Review: Joshua Burnside – Ephrata

With his first album, Ephrata, Joshua Burnside is attempting a difficult balancing act, by using an often twee genre as a vehicle to smuggle something more subversive. For the most part he succeeds. Don’t get me wrong, I love a banjo as much as the next waistcoat-wearer, but the market is so saturated with folk pop that a guy can’t even watch Ant & Dec’s Saturday Takeaway without being assaulted by fiddles, ukeleles, jaunty whistling and bloody accordions during the ad breaks (Accordions. Possibly the least rock’n’roll instrument on the planet). 

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Review: Jen Gloeckner – Vine

I don’t know about you but I don’t dream much (my dreams are rare visitors consisting of terrifying scenarios involving the Inland Revenue). But listening to her new album, Vine, one imagines that Jen Gloeckner always sleeps very well and wakes to the sound of birdsong, with motes of dust dancing in the dawn rays.  Her new album is the very definition of ‘dreamy’.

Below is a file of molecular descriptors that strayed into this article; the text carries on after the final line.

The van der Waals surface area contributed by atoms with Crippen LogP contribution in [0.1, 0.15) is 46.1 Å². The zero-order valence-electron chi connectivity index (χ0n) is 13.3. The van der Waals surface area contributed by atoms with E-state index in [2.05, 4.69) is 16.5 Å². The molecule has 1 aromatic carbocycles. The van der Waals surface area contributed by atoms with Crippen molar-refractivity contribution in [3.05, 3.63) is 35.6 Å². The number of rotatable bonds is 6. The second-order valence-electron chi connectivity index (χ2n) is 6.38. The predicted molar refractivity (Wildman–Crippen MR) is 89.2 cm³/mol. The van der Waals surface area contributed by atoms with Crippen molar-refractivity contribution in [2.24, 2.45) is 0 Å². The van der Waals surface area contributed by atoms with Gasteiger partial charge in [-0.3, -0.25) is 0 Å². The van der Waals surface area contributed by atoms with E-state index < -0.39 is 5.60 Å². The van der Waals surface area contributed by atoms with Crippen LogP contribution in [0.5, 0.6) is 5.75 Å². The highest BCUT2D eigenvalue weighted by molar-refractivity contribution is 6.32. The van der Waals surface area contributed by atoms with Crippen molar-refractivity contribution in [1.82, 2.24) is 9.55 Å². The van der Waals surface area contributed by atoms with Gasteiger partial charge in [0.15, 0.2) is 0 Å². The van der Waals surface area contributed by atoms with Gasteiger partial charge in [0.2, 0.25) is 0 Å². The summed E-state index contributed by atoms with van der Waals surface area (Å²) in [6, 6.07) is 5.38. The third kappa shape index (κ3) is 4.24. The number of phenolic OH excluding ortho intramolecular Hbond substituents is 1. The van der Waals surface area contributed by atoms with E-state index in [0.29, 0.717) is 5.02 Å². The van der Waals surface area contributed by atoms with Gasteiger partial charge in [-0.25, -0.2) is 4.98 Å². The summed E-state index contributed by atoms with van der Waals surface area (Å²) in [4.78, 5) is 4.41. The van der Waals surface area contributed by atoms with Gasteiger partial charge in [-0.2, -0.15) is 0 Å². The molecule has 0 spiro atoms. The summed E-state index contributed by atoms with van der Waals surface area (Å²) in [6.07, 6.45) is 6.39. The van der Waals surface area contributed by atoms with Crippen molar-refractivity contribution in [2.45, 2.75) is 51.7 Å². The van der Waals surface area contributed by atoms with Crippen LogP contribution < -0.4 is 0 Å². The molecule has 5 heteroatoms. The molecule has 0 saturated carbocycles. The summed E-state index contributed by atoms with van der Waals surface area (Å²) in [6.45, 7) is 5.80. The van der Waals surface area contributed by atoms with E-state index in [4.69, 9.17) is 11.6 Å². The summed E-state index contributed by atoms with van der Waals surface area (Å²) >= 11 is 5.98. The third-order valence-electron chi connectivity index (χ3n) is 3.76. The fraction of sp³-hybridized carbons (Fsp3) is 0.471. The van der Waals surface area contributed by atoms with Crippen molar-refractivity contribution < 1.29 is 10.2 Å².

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Review: Lyle Christine – Duff Steer

Cards on the table: I am a friend of this artist’s mother-in-law. If that bothers you read no further. Regardless of your opinion on my journalistic integrity, I would urge you to give this album a listen anyway. Because it’s very good. And it’s also refreshingly funny. Now read on…

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Review: Imaginary Tricks – Skommel

A magpie, we are told, will steal anything that attracts its eye, and take it back to adorn its nest. Imaginary Tricks do that too, collecting and assembling components in ways that no one would anticipate, to create something beautiful. Their new album Skommel is a delightful pick’n’mix of influences and noises, which constantly remind the listener of other artists, and also combine to create something unique and rather wonderful.

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